And I found that I suddenly had energy. I had more energy. I had more to give. And there was no separation. There seemed like no separation. My life was just continuous if I could concentrate and remind myself over and over again. Watch your breath. Go look at the sky. Take a walk. Sit quietly. Sing a song. As Paul started to experience less discomfort and became more lucid, I just remember this. I asked him what it was, what had it been like for him because he was unconscious part of the time off and on. And he said he could remember a place that was peaceful, where he experienced a wonderful light and felt joy.


So there was one who wasn't ill despite what appeared on the surface and perhaps Sojin sitting with him, Mai sitting with him, some other Sangha sitting with him. Perhaps that was part of it, holding that space for someone who was ill and really desperately ill. So it seems to me that as I go back to look at my original question there is something essential for practicing compassion and that is always taking care of the one as well in me so that I can take care of the one who's suffering in a dispassionate way that I can take care of that suffering if that's


Suffering is me my suffering and I can also take care of that suffering in others and I can also Companion others and finding the one who isn't suffering When I fall into when I know that I will still fall into Overwhelm I still will be caught occasionally in fear, anger, outrage, self-righteousness, or sheer overwhelm. And very importantly, when I experience this disease, I have to look deeply, remember my deepest intention. My deepest and maybe my deepest intention when I find it.


And when we all find it, we all have to go. There is no one deepest intention. We all take the same vows, but our lives are different. Our realities are different. The circumstances are different. And yet, what is it? How do we see those? How do we see those vows? How do we see our vow? to save all beings? How do we see our vow? To do what is good and avoid what is evil. How do we see our life in terms of wholesomeness? Less divisiveness, less judgment, anger, less fear. How do we do that? What's our intention about it? Sometimes our intention could be just to notice, to always notice when I'm falling out of balance.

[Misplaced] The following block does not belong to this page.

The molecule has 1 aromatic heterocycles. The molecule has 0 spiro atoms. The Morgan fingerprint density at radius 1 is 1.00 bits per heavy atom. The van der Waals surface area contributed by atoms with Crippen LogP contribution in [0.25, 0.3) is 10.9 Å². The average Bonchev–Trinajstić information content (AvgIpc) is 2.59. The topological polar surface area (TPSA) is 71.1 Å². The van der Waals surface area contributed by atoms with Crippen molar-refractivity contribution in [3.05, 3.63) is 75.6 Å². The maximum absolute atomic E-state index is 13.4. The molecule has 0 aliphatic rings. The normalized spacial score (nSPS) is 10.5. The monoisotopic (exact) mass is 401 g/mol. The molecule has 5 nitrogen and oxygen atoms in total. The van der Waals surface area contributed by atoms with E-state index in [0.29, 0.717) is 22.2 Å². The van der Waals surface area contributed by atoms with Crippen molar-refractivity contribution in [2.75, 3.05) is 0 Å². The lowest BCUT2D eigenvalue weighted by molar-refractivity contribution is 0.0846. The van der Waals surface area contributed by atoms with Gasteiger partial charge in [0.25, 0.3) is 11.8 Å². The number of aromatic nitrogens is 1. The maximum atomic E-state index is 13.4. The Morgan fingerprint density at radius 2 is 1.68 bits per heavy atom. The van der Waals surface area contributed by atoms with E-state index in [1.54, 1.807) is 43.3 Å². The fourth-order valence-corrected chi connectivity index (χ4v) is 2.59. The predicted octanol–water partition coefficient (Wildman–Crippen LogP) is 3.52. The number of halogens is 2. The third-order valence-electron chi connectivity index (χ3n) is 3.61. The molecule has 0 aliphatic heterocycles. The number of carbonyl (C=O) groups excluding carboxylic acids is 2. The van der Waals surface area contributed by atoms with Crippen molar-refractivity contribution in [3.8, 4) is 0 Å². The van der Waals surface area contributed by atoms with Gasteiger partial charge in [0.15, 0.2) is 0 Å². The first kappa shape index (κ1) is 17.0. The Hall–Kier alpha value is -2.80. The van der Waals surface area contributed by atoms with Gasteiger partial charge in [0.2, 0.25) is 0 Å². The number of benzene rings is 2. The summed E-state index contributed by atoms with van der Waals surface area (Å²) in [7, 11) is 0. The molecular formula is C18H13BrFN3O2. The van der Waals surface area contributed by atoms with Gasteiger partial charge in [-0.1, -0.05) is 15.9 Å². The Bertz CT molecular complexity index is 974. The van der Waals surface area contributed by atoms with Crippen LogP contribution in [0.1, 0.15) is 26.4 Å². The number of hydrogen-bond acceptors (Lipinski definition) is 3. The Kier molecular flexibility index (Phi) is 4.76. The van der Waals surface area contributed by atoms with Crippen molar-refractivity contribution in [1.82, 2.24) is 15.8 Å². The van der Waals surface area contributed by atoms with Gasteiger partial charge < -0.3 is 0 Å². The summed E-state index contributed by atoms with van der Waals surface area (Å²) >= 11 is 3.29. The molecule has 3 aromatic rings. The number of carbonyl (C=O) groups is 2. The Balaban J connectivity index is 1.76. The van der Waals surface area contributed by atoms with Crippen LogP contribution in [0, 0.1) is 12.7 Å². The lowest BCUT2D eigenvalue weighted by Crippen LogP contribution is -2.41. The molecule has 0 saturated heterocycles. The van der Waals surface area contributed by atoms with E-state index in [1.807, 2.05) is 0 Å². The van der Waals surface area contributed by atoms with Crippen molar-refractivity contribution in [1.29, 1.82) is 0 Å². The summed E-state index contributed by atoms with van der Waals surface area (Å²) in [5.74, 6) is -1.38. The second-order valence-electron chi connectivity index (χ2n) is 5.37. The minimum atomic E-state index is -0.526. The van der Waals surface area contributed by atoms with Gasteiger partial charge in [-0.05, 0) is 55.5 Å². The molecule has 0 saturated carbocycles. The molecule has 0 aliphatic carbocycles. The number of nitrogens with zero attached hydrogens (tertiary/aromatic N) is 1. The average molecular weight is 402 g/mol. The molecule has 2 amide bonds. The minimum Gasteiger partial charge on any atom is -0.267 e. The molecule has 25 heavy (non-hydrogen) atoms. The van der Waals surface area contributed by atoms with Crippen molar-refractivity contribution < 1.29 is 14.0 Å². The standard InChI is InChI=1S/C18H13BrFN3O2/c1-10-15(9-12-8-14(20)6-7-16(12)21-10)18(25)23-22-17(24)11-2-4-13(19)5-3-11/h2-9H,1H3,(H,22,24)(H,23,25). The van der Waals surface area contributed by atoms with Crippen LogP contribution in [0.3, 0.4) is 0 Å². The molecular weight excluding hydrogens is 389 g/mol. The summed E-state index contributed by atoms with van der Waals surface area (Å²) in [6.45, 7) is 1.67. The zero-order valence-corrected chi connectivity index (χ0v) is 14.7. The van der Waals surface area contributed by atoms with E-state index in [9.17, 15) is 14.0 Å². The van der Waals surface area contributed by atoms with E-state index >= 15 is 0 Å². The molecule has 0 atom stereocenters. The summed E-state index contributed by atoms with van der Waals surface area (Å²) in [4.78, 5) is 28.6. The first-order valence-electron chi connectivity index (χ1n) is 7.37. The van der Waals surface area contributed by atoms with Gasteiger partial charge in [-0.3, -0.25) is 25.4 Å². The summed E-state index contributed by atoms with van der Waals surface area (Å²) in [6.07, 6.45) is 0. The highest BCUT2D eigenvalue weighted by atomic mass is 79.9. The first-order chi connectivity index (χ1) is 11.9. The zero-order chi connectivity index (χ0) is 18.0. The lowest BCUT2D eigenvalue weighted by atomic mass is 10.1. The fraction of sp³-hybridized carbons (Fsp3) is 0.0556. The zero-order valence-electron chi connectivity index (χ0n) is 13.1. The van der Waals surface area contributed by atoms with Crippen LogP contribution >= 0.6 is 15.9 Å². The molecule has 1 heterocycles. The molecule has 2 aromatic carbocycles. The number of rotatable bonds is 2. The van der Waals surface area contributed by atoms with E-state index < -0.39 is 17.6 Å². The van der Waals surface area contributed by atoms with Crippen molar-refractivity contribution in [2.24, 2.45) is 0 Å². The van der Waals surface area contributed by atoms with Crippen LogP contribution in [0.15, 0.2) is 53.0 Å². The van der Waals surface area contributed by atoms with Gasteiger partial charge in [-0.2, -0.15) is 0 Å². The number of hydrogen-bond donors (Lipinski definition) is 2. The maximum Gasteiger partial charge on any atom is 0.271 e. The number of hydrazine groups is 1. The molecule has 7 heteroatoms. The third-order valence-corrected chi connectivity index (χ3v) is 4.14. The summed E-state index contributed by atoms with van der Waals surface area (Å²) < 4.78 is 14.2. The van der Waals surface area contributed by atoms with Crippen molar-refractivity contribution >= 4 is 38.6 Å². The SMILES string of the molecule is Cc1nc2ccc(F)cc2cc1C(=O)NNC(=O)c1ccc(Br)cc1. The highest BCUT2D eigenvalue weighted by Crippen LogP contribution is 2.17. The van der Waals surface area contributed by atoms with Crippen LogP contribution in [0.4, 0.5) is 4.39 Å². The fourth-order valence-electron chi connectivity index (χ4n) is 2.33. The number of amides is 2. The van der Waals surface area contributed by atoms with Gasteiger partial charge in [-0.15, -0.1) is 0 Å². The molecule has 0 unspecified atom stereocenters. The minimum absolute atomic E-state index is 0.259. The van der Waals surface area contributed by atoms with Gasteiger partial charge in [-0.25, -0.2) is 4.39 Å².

Sometimes an intention is to look at the other as the self, or look at the other with understanding, to always be completely open to everyone that we meet and be compassionate with them. That's one that recently I encountered when reading an article in the New York Times just before election. There was an article on the front page and I talked about this for those of us who were in the election session here. The article said, there's great anxiety in a whole group of people who, for the first time in their lives, had four years of feeling like they belonged.


And I thought, Wow. I had been otherizing people. I wasn't looking at people with that depth of compassion. That's my deepest intention. A whole group of people never reported that they never had experienced feeling like they belonged to anything, that they were part of something, that they could do some good, that they could change things. So all of a sudden I had a new thing to challenge me. Want to be compassionate.


I think I want to be compassionate, but do I have limits on who I'll be compassionate with? What if I just open my eyes and my ears and my heart to everyone I encounter? Because maybe they were the ones that never felt seen or felt part of anything. So I invite you all to take a moment before we do the vows, maybe, to think about what's your deepest intention? What is your truest aspiration? How can we be open-hearted and compassionate and generous and patient when all around us things are falling apart?


Thank you, Jerry. So you can do the chat now. Well, we'll have Q&A first. If there are any questions or comments that you would like to make, please raise your blue hand and or you can send a message to me in the chat box and I'll relay that to Jerry. It looks like Judy Fleshman, you can unmute yourself. Thank you, Jerry, for a stimulating talk. I was wondering, because you brought in Dogen's Great Bow, that Dogen's context, as I have understood it, is he was in a very tumultuous time.